For students of color who may have had negative experiences with law enforcement outside of school, having police in school makes it “threatening and scary,” she said.

Looking at the whole child and not just the discipline of the child has really reframed the way we do business.

Jason roberts, president of Kansas City Federation of Teachers & School-related Personnel

Brett also said Kansas’ juvenile justice system is flawed. For example, a 2020 report from the National Juvenile Defender Center found youth often don’t have adequate representation as they go through the court system.

“When you have police in schools, you are essentially setting up an entry point into the system within the school walls,” she said. “And when you’re funneling people into the system, there’s a host of consequences that come with that.”

Leslie Foreman, a spokesperson for the Kansas City Police Department, said in an email that the department’s school resource officers focus on external threats. 

“The number one function of a school resource officer is to be there to ensure safety and protection of the students, faculty and staff from threats from the outside. Occasionally that function means taking enforcement action regarding crimes that occur inside the schools Involving a student.”

Local schools’ efforts to address racial disparities 

Local districts say they want to reduce disparities. 

In April, the Shawnee Mission School District plans to review its policing practices to address inequities, Chief Communications Officer David Smith said.

For example, about 40% of the district’s reported police referrals are tobacco-related, Smith said. Those referrals might not have consequences for students beyond a phone call to home, but there’s no consistent policy in the district. 

Policing disparities in Park Hill helped motivate the district to focus on equity in its latest school improvement plan, said Terri Deayon, director of access, inclusion and family engagement for the district. 

The district’s focus on racial justice recently intensified after students circulated a petition to bring back slavery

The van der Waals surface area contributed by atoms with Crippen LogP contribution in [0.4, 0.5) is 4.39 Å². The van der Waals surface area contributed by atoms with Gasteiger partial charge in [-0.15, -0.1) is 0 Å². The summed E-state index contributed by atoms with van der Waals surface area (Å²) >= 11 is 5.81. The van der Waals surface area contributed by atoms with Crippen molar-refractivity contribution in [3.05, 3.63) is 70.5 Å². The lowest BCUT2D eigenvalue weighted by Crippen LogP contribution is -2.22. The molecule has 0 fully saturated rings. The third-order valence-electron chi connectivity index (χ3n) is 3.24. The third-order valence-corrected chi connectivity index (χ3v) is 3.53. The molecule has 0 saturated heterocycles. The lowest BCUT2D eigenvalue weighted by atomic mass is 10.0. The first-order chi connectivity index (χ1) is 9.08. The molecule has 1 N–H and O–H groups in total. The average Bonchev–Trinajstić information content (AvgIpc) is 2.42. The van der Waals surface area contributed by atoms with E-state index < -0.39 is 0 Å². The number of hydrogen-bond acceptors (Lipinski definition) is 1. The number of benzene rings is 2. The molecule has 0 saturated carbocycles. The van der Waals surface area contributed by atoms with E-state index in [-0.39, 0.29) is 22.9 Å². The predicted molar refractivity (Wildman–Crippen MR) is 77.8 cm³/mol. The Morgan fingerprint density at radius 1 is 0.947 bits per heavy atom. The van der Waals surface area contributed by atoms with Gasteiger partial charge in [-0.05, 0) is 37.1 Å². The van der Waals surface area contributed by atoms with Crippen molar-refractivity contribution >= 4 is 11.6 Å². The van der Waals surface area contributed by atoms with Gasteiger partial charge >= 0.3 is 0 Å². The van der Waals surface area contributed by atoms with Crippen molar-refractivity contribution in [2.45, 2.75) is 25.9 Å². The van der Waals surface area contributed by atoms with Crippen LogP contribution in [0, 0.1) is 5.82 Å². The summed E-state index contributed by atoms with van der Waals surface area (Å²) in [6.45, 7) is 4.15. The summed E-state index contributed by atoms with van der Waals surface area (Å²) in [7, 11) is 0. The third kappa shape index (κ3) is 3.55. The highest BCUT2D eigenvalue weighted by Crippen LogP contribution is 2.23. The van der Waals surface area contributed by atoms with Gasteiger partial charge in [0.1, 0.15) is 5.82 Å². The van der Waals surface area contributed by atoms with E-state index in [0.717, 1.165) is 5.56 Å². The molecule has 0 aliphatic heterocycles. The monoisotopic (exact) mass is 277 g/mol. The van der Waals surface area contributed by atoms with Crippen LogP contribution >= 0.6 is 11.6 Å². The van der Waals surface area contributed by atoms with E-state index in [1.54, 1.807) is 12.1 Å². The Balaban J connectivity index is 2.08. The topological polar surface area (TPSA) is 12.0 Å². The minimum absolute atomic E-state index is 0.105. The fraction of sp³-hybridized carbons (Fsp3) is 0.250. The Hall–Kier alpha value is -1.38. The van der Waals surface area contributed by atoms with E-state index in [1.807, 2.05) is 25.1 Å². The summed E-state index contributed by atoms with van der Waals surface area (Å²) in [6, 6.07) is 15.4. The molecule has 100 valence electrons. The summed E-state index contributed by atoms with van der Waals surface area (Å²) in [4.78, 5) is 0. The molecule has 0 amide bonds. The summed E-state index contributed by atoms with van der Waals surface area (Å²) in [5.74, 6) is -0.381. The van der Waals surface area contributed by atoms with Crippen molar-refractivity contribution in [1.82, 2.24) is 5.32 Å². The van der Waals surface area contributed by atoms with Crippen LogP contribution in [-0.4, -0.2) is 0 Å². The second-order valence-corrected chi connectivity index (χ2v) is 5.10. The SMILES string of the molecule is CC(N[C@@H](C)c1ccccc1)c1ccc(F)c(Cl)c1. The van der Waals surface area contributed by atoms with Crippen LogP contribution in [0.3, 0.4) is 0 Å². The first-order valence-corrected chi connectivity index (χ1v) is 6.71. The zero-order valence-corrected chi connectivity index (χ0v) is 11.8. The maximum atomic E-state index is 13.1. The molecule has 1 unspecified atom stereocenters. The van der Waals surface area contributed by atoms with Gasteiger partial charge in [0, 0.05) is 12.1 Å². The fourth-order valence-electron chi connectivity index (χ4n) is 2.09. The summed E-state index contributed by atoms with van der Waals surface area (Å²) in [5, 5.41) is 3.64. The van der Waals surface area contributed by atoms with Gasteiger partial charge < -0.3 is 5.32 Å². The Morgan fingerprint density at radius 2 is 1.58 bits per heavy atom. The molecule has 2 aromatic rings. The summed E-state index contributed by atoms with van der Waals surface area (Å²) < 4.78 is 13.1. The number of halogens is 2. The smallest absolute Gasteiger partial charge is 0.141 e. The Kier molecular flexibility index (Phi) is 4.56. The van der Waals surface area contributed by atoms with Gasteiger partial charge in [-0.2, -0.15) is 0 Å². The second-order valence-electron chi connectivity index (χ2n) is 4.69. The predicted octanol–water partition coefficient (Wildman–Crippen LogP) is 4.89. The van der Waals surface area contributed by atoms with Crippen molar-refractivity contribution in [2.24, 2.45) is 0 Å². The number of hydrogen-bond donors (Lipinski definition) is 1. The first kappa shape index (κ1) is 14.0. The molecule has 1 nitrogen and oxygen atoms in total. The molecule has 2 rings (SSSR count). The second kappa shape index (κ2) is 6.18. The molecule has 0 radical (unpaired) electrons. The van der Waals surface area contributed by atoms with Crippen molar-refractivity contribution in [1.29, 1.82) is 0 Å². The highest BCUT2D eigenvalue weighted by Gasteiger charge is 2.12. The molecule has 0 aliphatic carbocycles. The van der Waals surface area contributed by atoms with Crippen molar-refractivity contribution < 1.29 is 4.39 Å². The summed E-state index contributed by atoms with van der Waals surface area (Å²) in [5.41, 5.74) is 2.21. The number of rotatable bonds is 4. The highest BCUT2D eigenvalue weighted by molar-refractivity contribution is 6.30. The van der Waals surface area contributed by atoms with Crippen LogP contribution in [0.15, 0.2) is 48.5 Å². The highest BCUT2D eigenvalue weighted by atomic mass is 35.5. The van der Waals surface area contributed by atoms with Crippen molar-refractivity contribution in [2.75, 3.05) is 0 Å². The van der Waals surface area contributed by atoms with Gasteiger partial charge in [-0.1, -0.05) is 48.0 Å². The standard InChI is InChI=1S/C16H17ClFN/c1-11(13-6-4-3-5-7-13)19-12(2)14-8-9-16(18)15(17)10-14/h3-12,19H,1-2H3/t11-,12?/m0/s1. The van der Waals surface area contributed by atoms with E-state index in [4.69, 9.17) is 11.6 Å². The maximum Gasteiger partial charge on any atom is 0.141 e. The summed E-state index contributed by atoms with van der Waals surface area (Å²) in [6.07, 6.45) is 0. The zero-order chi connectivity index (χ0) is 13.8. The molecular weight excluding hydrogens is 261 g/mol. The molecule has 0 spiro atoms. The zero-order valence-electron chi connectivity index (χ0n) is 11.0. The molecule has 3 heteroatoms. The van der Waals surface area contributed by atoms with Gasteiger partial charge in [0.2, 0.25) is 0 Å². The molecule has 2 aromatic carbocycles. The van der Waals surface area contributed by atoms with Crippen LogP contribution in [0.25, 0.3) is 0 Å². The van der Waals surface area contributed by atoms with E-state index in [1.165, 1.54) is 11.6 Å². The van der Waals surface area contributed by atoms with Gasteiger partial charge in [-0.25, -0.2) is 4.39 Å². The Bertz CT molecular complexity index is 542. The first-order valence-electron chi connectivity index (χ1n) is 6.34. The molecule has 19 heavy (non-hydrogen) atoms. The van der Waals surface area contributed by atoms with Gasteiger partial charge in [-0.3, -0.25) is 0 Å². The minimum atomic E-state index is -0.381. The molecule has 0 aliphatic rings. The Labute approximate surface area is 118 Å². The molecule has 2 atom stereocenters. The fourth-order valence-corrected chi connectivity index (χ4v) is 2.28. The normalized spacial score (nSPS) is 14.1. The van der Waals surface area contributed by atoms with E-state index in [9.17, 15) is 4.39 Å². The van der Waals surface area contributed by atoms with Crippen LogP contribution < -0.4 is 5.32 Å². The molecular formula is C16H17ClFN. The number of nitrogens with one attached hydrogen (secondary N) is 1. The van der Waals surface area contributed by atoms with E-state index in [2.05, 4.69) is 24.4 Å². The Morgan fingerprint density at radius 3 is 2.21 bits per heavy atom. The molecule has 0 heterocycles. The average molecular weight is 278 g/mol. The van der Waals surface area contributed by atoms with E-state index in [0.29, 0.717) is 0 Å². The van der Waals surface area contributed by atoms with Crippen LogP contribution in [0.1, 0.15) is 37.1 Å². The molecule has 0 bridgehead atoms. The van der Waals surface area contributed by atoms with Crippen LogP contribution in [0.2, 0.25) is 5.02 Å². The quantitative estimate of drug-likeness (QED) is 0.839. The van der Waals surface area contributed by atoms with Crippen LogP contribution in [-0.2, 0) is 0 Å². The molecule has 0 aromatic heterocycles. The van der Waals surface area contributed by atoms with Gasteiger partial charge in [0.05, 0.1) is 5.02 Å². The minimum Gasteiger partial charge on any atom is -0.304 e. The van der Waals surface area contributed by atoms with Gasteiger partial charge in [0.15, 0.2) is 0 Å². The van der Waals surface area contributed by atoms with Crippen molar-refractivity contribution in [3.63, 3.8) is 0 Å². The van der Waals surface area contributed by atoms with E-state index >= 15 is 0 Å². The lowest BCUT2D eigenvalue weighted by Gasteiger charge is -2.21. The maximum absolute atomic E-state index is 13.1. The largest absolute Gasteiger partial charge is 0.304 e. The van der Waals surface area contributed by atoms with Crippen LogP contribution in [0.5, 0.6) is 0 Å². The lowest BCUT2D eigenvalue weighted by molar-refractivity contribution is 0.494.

Park Hill officials say the district is increasingly emphasizing restorative practices, which have succeeded in other districts

The approach emphasizes repairing harm rather than doling out punishment. 

Jason Roberts, president of the Kansas City Federation of Teachers & School-Related Personnel and a recent high school teacher in the district, said KCPS has been moving in a positive direction. 

Having a greater police presence in schools “creates a feeling that that school is bad, and I think we’re beginning to wipe that away,” he said. He sees an increased sense of safety and morale among students.

While KCPS has school resource officers from the Kansas City Police Department in three district schools, most of its security staff are employed by the district and screened to ensure they can work well with children, said Harris, the security director. 

As part of its restorative justice approach, the district now does in-house mediation with students when incidents occur. 

Roberts said using restorative practices is a big part of the district’s success. 

“Looking at the whole child and not just the discipline of the child has really reframed the way we do business.”

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Maria Benevento

Maria Benevento is the education reporter at The Kansas City Beacon. She is a Report for America corps member.